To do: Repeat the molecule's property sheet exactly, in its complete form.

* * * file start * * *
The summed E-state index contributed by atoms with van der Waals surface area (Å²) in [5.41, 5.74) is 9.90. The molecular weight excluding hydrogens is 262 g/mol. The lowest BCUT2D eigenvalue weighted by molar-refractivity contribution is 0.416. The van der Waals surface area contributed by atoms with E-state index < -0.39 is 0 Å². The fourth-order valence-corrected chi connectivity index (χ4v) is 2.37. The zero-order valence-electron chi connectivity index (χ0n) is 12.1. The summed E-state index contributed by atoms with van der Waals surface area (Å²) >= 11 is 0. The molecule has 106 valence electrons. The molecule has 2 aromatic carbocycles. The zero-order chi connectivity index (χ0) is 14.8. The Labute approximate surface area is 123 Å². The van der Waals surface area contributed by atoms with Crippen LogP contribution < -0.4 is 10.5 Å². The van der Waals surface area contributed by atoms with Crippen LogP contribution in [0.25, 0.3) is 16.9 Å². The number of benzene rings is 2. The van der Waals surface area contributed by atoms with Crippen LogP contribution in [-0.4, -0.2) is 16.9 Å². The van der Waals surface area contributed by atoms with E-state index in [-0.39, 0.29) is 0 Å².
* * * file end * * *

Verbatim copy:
The summed E-state index contributed by atoms with van der Waals surface area (Å²) in [5.41, 5.74) is 9.90. The molecular weight excluding hydrogens is 262 g/mol. The lowest BCUT2D eigenvalue weighted by molar-refractivity contribution is 0.416. The van der Waals surface area contributed by atoms with E-state index < -0.39 is 0 Å². The fourth-order valence-corrected chi connectivity index (χ4v) is 2.37. The zero-order valence-electron chi connectivity index (χ0n) is 12.1. The summed E-state index contributed by atoms with van der Waals surface area (Å²) >= 11 is 0. The molecule has 106 valence electrons. The molecule has 2 aromatic carbocycles. The zero-order chi connectivity index (χ0) is 14.8. The Labute approximate surface area is 123 Å². The van der Waals surface area contributed by atoms with Crippen LogP contribution < -0.4 is 10.5 Å². The van der Waals surface area contributed by atoms with Crippen LogP contribution in [0.25, 0.3) is 16.9 Å². The number of benzene rings is 2. The van der Waals surface area contributed by atoms with Crippen LogP contribution in [-0.4, -0.2) is 16.9 Å². The van der Waals surface area contributed by atoms with E-state index in [-0.39, 0.29) is 0 Å².